Retaining walls are structures designed to restrain soil to unnatural slopes. They are used to bound soils between two different elevations often in areas of terrain possessing undesirable slopes or in areas where the landscape needs to be shaped severely and engineered for more specific purposes like hillside farming or roadway overpasses.
A retaining wall is a structure designed and constructed to resist the lateral pressure of soil when there is a desired change in ground elevation that exceeds the angle of repose of the soil.
A basement wall is thus one kind of retaining wall. But the term usually refers to a cantilever retaining wall, which is a freestanding structure without lateral support at its top. These are cantilevered from a footing and rise above the grade on one side to retain a higher level grade on the opposite side. The walls must resist the lateral pressures generated by loose soils or, in some cases, water pressures.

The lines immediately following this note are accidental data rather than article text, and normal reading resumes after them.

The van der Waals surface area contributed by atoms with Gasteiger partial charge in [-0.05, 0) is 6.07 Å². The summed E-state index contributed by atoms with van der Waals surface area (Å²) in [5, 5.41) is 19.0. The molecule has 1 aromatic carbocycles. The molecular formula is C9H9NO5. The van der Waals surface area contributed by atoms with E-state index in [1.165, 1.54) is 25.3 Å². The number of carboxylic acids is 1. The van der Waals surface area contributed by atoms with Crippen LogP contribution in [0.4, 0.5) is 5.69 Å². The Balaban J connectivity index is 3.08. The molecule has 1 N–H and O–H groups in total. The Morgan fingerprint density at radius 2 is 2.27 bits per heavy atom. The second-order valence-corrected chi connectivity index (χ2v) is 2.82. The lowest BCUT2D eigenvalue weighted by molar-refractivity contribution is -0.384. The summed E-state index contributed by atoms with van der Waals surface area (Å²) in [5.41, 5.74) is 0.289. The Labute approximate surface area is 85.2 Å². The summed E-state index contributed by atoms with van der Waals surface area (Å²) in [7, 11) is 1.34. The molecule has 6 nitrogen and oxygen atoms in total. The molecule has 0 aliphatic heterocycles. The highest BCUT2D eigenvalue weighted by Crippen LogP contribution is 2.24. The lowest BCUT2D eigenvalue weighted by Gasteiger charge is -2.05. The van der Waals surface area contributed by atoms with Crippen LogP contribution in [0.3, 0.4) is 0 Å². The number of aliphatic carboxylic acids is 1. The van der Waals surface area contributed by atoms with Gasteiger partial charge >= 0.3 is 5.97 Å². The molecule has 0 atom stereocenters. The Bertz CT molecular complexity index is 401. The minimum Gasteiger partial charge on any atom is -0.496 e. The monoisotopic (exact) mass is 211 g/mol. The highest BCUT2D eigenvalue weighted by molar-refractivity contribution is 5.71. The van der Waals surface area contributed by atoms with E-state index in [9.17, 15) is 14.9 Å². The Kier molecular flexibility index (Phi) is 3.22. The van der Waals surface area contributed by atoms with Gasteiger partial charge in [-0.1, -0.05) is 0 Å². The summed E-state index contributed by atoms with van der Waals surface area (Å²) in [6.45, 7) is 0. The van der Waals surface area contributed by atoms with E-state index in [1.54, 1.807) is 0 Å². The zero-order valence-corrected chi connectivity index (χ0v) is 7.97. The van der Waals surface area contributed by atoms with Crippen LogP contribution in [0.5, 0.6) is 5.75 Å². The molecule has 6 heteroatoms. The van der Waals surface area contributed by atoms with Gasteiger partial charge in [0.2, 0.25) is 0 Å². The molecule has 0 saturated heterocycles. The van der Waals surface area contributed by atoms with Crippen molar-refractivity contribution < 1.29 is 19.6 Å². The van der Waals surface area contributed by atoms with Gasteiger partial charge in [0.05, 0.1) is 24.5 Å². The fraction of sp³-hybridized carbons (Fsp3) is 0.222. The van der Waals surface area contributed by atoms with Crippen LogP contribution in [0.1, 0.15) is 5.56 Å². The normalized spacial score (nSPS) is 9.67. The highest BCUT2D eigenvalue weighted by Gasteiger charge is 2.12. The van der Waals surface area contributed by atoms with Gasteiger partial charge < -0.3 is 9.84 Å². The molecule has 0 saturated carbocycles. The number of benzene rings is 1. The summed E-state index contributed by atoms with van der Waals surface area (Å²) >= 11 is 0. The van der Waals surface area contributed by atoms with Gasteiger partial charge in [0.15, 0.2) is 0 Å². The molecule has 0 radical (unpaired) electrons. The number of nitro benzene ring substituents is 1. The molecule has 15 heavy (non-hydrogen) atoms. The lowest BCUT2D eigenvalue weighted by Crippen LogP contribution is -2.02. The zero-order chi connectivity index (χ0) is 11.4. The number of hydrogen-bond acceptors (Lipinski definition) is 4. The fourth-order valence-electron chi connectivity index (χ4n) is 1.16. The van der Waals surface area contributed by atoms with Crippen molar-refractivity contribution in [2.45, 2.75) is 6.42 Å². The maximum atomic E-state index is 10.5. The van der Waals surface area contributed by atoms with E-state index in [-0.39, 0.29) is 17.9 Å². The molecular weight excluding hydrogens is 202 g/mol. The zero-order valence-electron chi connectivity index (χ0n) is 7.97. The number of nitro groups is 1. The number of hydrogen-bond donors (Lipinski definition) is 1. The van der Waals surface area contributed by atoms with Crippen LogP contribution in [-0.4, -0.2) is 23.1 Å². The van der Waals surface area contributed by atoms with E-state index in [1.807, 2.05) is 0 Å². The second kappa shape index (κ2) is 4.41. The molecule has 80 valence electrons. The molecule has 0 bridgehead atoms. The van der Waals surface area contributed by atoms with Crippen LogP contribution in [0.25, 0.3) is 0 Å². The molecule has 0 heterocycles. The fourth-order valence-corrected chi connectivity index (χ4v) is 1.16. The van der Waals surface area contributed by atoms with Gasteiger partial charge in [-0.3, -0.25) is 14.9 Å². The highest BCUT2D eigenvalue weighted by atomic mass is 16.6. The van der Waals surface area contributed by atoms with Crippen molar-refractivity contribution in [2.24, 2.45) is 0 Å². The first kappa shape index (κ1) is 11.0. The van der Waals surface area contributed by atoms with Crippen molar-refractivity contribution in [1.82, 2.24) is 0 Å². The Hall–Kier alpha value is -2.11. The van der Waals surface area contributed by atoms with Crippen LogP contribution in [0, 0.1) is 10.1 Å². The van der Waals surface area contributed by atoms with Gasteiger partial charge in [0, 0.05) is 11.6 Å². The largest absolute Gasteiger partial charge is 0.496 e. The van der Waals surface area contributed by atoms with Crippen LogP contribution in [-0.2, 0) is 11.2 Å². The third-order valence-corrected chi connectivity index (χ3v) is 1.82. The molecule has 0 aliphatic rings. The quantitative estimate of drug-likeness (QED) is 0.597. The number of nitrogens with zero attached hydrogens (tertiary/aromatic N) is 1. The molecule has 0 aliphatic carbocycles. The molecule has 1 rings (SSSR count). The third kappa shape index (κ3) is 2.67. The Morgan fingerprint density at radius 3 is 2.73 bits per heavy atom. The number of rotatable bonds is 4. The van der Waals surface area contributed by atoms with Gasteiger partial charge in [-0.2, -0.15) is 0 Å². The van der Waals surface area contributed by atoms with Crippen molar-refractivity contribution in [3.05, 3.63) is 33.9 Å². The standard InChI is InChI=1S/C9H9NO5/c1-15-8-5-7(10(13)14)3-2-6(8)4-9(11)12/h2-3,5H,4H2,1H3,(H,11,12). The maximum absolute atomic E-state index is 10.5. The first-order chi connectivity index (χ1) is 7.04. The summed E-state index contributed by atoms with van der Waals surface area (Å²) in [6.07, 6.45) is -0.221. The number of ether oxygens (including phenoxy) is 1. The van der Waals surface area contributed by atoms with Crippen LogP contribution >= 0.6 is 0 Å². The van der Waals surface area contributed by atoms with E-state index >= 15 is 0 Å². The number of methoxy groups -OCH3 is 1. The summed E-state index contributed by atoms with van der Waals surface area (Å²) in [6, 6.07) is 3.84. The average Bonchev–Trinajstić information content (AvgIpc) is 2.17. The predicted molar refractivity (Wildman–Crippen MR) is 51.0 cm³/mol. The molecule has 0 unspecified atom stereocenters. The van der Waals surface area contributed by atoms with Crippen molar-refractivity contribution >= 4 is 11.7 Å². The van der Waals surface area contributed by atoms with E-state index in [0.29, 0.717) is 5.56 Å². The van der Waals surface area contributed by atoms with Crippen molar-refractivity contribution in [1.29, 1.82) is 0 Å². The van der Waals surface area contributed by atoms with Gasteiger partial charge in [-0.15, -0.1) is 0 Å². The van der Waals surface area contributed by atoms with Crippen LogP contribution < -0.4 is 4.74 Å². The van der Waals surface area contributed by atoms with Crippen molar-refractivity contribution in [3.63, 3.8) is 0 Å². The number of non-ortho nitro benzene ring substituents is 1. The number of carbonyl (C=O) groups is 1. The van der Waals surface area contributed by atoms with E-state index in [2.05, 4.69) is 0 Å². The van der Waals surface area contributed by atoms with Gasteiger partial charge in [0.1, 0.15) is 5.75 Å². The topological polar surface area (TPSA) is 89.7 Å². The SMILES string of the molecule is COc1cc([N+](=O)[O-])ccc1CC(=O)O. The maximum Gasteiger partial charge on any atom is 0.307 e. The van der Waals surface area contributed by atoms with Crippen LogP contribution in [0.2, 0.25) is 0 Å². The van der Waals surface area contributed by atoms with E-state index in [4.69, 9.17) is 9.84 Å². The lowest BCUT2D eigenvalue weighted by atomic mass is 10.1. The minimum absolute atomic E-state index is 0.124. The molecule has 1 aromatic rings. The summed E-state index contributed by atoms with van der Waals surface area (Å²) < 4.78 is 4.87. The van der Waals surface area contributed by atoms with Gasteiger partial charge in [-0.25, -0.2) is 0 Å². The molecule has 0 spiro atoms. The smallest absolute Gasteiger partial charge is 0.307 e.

Every retaining wall supports a “wedge” of soil. The wedge is defined as the soil which extends beyond the failure plane of the soil type present at the wall site, and can be calculated once the soil friction angle is known. As the setback of the wall increases, the size of the sliding wedge is reduced. This reduction lowers the pressure on the retaining wall.
The most important consideration in proper design and installation of retaining walls is to recognize and counteract the tendency of the retained material to move downslope due to gravity. This creates lateral earth pressure behind the wall which depends on the angle of internal friction (phi) and the cohesive strength (c) of the retained material, as well as the direction and magnitude of movement the retaining structure undergoes.